Soft robots: elastomeric origami

Wired Science's Dave Mosher investigates elastomeric soft robots -- air-powered origami creepers that can go places that challenge their rigid metallic kin.

Getting the soft robots to perform a particular action is a feat of origami: Folded in just the right way and glued in the right spots, for example, the researchers showed how a crinkled clump of silicone-soaked paper lifted a 2-pound weight. The force of the air required to drive it was roughly twice that of a human exhalation.

The team has also cylinders that blow into spheres, tubes that act like springs and compact stacks that turn into rigid rings or pipes.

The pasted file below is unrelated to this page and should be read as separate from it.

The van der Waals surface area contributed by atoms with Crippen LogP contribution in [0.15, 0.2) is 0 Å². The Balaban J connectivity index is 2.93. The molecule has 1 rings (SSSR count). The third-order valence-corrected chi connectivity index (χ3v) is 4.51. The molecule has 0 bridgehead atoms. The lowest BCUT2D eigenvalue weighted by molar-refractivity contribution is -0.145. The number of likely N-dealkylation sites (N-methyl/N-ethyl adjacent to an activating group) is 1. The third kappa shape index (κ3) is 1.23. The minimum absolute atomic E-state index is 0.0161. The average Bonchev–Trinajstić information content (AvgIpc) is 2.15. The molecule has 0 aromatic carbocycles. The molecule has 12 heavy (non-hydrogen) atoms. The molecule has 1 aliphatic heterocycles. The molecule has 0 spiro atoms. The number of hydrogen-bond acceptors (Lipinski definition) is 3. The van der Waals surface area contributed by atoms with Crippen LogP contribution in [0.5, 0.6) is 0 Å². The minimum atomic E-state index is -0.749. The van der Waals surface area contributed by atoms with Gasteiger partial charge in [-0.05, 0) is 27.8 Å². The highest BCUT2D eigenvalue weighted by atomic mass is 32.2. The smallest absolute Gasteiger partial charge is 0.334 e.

Avi Solomon notes the similarity between these eerie things and the robots in Ted Chiang's brilliant science fiction story Exhalation.

Origami Robots Run Only on Air


  1. I am opening an over/under pool for those Boingers willing to bet on how long it takes before the cyberdildonic possibilities of this innovation are explored.  Anyone interested?

  2. The glutinous shell achingly pulled itself from the primordial sea, its segments alternately straining and spasming. In a final paroxysm of malformed limbs, it gained the Other Side and laid, exhausted, upon the numbingly cold ground. With this final experience, it knew what nature had in store for it and future generations: pain. Lifetimes and lifetimes of torture and torment. It wondered if it weren’t better off just turning around and going home.

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